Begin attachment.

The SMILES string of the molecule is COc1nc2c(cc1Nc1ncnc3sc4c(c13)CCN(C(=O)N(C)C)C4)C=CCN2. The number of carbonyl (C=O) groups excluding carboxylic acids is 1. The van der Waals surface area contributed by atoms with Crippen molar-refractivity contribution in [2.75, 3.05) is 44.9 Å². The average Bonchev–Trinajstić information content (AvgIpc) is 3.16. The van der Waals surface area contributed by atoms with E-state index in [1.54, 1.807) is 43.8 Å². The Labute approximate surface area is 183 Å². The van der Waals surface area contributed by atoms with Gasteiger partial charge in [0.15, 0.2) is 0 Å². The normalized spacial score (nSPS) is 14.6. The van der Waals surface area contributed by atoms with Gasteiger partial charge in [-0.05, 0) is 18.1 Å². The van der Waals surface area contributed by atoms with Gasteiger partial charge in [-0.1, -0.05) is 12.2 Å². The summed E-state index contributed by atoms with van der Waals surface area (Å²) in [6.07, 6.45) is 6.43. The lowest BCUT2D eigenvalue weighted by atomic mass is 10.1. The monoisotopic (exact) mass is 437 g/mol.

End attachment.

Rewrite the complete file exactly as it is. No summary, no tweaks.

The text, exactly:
The SMILES string of the molecule is COc1nc2c(cc1Nc1ncnc3sc4c(c13)CCN(C(=O)N(C)C)C4)C=CCN2. The number of carbonyl (C=O) groups excluding carboxylic acids is 1. The van der Waals surface area contributed by atoms with Crippen molar-refractivity contribution in [2.75, 3.05) is 44.9 Å². The average Bonchev–Trinajstić information content (AvgIpc) is 3.16. The van der Waals surface area contributed by atoms with E-state index in [1.54, 1.807) is 43.8 Å². The Labute approximate surface area is 183 Å². The van der Waals surface area contributed by atoms with Gasteiger partial charge in [0.15, 0.2) is 0 Å². The normalized spacial score (nSPS) is 14.6. The van der Waals surface area contributed by atoms with Gasteiger partial charge in [-0.05, 0) is 18.1 Å². The van der Waals surface area contributed by atoms with Gasteiger partial charge in [-0.1, -0.05) is 12.2 Å². The summed E-state index contributed by atoms with van der Waals surface area (Å²) in [6.07, 6.45) is 6.43. The lowest BCUT2D eigenvalue weighted by atomic mass is 10.1. The monoisotopic (exact) mass is 437 g/mol.